A new research work finds blood poisoning boosts the risk of suffering a blood clot in either the brain or the heart.
The risk of a blood clot was highest within the first 30 days after the infection, where the risk was 3.6 percent against 1.7 percent for the other acutely admitted patients, and only 0.2 percent among the population in general.
The study has just been published in Circulation
, which is one of the world's most respected medical journals in the area. In recent years there has been a growing level of interest for the correlation between the risk of blood clots and infections such as e.g. blood poisoning. The researchers hope that the new knowledge can be utilised to ensure better prevention and earlier treatment: "It is important that we have now documented that there is a clear correlation between blood poisoning and blood clots. The new knowledge can be used by the medical doctors to increase focus on this patient group so they can begin relevant treatment quicker," says Reimar Wernich Thomsen from the Department of Clinical Epidemiology at Aarhus University and Aarhus University Hospital. He explains that the correlation may, among other things, be due to the fact that the blood clots arise due to the increased strain on the heart and blood vessels that the infection causes.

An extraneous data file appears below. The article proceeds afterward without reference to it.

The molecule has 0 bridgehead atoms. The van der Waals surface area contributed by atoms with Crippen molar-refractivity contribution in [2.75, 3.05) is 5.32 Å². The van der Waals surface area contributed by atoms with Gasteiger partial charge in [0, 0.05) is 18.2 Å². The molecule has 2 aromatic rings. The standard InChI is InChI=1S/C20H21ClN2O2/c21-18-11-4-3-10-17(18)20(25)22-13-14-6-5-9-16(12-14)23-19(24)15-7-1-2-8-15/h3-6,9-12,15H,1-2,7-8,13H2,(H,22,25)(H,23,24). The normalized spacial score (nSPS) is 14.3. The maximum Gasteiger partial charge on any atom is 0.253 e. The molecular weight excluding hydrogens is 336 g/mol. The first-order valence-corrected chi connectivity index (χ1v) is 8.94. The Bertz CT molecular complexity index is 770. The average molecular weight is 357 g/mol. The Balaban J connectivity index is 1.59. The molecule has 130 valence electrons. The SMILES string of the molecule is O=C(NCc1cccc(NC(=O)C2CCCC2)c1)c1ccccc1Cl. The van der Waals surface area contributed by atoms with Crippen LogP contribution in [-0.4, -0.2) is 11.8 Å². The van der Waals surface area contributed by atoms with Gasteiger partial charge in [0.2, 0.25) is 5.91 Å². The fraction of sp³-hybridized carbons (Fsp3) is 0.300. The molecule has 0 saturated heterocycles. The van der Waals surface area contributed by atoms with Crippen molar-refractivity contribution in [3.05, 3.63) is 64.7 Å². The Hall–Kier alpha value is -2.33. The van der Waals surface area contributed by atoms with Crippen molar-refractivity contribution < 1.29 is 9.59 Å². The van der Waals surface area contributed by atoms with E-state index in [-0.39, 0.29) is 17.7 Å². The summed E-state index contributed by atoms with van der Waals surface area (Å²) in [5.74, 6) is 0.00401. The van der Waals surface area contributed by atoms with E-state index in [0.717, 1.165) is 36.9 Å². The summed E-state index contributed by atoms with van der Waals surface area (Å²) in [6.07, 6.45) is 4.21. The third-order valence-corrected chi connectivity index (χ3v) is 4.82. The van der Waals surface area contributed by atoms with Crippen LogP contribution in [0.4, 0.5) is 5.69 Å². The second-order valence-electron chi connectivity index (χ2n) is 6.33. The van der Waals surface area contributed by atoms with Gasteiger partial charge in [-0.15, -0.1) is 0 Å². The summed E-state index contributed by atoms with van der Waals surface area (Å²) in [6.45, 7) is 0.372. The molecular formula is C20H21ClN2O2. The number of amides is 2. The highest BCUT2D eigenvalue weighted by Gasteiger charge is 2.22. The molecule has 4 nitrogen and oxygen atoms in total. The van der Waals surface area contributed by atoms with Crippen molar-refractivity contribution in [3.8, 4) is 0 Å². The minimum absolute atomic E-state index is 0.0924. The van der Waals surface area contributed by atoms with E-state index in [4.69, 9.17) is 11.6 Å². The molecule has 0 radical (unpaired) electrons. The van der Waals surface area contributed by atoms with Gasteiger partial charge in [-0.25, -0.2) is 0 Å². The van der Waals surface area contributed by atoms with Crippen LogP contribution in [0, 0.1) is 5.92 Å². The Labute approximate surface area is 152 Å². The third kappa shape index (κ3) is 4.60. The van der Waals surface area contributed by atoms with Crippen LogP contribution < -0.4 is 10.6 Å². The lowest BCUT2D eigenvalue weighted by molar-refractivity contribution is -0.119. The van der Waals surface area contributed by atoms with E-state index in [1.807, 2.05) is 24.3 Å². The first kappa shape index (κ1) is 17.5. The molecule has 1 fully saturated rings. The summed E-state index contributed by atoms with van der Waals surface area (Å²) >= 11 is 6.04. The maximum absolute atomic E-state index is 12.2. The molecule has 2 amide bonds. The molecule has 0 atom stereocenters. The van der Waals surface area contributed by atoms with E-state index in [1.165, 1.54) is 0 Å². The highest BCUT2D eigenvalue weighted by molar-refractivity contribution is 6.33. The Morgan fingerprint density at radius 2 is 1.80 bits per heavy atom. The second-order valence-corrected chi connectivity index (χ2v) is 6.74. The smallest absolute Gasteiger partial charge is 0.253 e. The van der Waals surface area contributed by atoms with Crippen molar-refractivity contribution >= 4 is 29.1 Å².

Facts about the study:
- The study followed 4,389 patients.
- The patients were admitted during the period 1992-2011.
- All of the patients came from the Northern Jutland region.
- The researchers have followed the patients via the Danish National Patient Register.